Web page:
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Ejscript™ Web Framework Architecture

The Ejscript Web Framework was designed to make it dramatically easier to create dynamic web applications using Server-Side JavaScript.

The Ejscript Web Framework provides an application generator, templating engine, a powerful Model/View/Controller framework and a library of Ajax view controls to take the tedium out of creating web applications. Via this framework, Ejscript drastically reduces the number of lines of code you need to write for a compelling, dynamic web application.

This document describes the Web Framework and how Ejscript is embedded in web servers to run web applications and respond to web requests. It describes the flow of execution and the main processing components.

See also the Ejscript Language Architecture, Language Tour and the Web Tour.

Ejscript Web Framework Architecture

The Web Framework embeds the Ejscript language into leading web servers such as Appweb and Apache to provide a hosting environment for web applications. Ejscript learns from other web frameworks like Rails and PHP, to deliver a web framework that uses JavaScript for server side web programming. The same language in the client and server makes web programming that much easier.

The Web Framework extends upon the Ejscript core language and provides a web request handler, a Model/View/Controller application framework and an edit-and-continue development model.

Ejscript Web Framework Architecture

The main components of the Ejscript Web Framework:

Web Server Interface

The Ejscript Web Server Interface (or web interface for short) provides the interface and coupling between Ejscript and the web server. It accepts incoming web requests from the web server, routes the request to the appropriate application or ejscript web page, processes the output and passes it back to the web server for transmission to the client.

Hosting Alternatives

Ejscript offers three possible hosting paradigms:

The Common Gateway Interface (CGI) is a standard protocol for hosting applications to a web server. CGI offers good stability but low performance.

FastCGI is a replacement for CGI. It provides higher performance than CGI by supporting multiple Http requests per FastCGI instance. It also offers improved stability by isolating application instances.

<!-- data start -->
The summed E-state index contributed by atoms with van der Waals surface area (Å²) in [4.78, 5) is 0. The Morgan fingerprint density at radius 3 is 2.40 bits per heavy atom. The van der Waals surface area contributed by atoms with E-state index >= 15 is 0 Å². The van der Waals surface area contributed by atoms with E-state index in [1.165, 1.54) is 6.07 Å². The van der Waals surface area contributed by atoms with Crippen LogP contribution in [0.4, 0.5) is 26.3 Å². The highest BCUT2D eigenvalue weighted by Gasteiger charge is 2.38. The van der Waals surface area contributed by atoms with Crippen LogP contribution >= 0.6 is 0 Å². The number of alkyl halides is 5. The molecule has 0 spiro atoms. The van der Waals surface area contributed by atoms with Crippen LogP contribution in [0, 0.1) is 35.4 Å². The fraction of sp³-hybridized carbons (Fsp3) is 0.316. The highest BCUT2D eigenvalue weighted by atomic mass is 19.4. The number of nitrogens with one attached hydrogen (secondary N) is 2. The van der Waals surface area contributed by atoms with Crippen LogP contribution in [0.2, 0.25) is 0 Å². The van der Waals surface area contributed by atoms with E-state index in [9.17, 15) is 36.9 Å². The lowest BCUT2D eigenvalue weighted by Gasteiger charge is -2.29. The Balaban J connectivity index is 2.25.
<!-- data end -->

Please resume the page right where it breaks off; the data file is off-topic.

Custom in-memory modules offer the highest performance. Ejscript provides modules for Appweb and Apache. the custom module, mod_ejs, provide excellent performance but less application isolation than FastCGI.

When using a custom in-memory module, each Ejscript application will typically define a URL alias using the EjsAppAlias directive. For example:

EjsAppAlias /myAppName/ "/Directory/to/myApp"

This instructs the web server to send all requests with the URL prefix "myAppName" to Ejscript for routing and processing.

Form Data

The web interface converts incoming post and form data into a format suitable for easy processing by Ejscript applications. Traditionally, form data is passed to web applications by environment variables. But this format is often clumsy, doesn't scale and does not map well onto an object-oriented language such as JavaScript.

Ejscript replaces environment variables with a params[] collection object and it transparently converts form data into a nested collection of objects. It automatically converts dot separated form names into objects that are addressable by dot notation.

Request State

The web interface will construct request, response and host objects that store request state. Ejscript avoids the normal overhead in creating and populating these objects by using virtual, lazy construction. Consequently, Ejscript applications incur minimal overhead when accessing request state.

Interpreter Hosting

A high performance web server must accept incoming requests, route to the appropriate request handler, initialize the handler including necessary interpreters, gather response data, transmit to the client and then tear down the handler. And this must be done many times per second, ideally hundreds of times per second for dynamic content.

To do this effectively Ejscript pre-creates a master interpreter instance replete with all the requisite system classes and web framework. When incoming requests arrive, the web interface quickly clones this master interpreter to create a light-weight clone that dedicated to the request. The clone leverages the system types and web framework in the master and so needs minimal initialization before it can start servicing the web request.

Clone interpreters are not completely isolated. Controlled session state sharing is accomplished by sharing session[] and application[] objects.

Application Generator

The web framework supports two kinds of Ejscript web applications.

Stand-alone web pages use embedded Ejscript code but do not use the full Model View Controller paradigm, nor do they use the application generator. They typically use a "Post-Back" paradigm where form data is posted back to the same page. The do not have controllers, models or view templates.

MVC applications are more powerful. They have database models, controllers, views and templates and typically start life by using the application generator. This creates an application directory and populates it with the necessary directories, configuration files and stubs to begin the application.

The application generator is a program named ejsweb. To create a new application called test:

ejsweb generate app test

This will create the following directories:

It will also create the following files:

The ejsweb program can also generate controllers. It is currently being enhanced to generate models, views and entire scaffolds. To compile your application, use the ejsweb program: